- Midrange 5.25”
- Woofer 8” (x2)
- Crossover 160 Hz & 2.3 kHz
- Dimensions H-267mm x W-735mm x D-250mm
- H-10.5” x W-29” x D-10”
- Weight 25 kgs (each). : 55 lbs (each).
Bryston Model T SUB Subwoofer
- Freq. Response 18Hz to 150Hz (+/-3dB)
- Maximum SPL 108 dB SPL @ 1 meter
- Power 10 watts to 500 watts RMS
- Woofer 8.0” (triple)
- Crossover 40 - 150Hz
- Dimensions mm - H-985 x W-267 x D-424
- Dimensions inches - H-38.75 x W-10.5 x D-16.75
- Weight kg – 48 (each) lbs – 105 (each)
On-wall / In-wall
- Frequency Response – 70 Hz – 22 kHz (+/- 3 dB)
- Impedance – 8 ohms
- Sensitivity – 87 dB 1 watt 1 meter (anechoic)
- Max SPL – 100 dB @ 1 meter (anechoic)
- Rec. Power – 10 – 175 watts RMS
- Tweeter – 1”
- Mid – 3”
- Woofer – 6.5”
- Crossover – 500 Hz & 2.3 kHz
- Dimensions mm - H-345 x W-244 x D-91
- Dimensions inches - H-13.5 x W-9.5 x D-3.5
- Weight kg – 5 (each): lbs – 11 (each)
Bryston has a long lineage in the world of high end audio. They are an amplifier manufacturer. Sure, they make other products, but when you mention Bryston, the first thing that pops into and audiophile's mind is amplifiers.
But that doesn't mean they can't branch out. In this case it is speakers. In one fell swoop, Bryston has announced an entire lineup of speakers. With three variants of their floorstanding model, a bookshelf, a center channel, and a subwoofer shipping now, they are jumping in with both feet. Scheduled for May is a second floorstanding speaker, a second, smaller center channel, and an on-wall and in-wall speaker. By the end of the year, Bryston will have a lineup as deep as many manufacturers that have been slowly adding models over dozens of years.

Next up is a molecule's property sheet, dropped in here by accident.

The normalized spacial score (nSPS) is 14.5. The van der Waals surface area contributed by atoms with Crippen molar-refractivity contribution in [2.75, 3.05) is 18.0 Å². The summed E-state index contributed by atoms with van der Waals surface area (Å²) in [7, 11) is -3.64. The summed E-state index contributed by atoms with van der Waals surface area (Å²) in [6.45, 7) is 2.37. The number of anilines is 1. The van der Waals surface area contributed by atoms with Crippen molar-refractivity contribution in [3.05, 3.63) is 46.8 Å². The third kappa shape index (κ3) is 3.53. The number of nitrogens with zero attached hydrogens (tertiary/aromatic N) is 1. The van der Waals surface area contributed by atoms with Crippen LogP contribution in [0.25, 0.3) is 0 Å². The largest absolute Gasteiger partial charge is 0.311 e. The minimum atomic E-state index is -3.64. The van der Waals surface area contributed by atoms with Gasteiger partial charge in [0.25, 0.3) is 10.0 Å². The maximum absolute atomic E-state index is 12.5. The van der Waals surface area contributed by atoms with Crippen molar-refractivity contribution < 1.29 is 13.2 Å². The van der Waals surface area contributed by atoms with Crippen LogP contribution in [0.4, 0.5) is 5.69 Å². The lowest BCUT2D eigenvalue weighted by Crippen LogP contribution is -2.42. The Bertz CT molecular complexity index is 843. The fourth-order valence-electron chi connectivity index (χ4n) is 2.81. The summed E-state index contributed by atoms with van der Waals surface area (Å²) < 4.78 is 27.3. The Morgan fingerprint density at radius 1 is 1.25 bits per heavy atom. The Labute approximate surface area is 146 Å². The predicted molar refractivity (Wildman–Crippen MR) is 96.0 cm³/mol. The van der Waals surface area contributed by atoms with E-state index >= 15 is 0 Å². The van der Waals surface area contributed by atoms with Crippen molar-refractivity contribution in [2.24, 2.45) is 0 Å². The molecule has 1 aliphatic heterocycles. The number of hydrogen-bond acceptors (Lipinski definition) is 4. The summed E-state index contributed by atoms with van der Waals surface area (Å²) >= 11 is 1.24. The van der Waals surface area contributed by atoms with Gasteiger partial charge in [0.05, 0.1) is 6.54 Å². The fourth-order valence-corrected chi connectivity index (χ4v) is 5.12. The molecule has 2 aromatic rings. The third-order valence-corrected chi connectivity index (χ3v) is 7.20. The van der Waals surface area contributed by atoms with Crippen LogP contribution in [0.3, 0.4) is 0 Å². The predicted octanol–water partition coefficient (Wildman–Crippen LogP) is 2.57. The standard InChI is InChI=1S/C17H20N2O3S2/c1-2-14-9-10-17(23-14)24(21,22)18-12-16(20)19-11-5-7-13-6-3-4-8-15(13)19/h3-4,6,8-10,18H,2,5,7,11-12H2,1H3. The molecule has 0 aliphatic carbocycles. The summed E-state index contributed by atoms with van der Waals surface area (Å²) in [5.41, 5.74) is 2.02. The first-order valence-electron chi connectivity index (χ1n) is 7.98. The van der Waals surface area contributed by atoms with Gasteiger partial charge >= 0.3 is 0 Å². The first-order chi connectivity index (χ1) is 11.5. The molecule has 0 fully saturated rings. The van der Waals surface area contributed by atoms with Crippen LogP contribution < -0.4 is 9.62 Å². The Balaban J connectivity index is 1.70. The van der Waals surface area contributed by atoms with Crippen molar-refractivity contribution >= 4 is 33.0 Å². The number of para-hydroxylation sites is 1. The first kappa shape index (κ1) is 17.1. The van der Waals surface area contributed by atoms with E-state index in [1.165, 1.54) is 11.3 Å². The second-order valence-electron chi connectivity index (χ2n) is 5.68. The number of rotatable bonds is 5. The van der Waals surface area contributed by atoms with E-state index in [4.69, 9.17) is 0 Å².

Never let it be said that Bryston doesn't commit when they want to do something new.
While we could go over the entire line, instead we'll focus on their Model T floorstanding speakers in this preview article. Scroll to the bottom for pics of the rest of their offerings and the pricing and shipping information for each.
As mentioned, the Model T comes in three flavors. First there is the Standard version which is called "Passive" on the Bryston website. This speaker looks the most like traditional speakers. It sports a fairly unique dual tweeter at the top followed by dual midranges, with three woofers at the bottom. The tweeters are 1" titanium domes (like the ones on most Axiom speakers) and the 5.25" midranges and 8" woofers are feature ceramic coated aluminum/magnesium cones. The drivers have cast (rather than stamped) baskets, substantial magnet assemblies, and custom motor systems. They are 4 ohm nominal which means they may dip much lower and possibly require significant amplification (we'll have to wait for a full measurement to know for sure). Bryston rates the speaker down to 25Hz -3dB which is pretty impressive.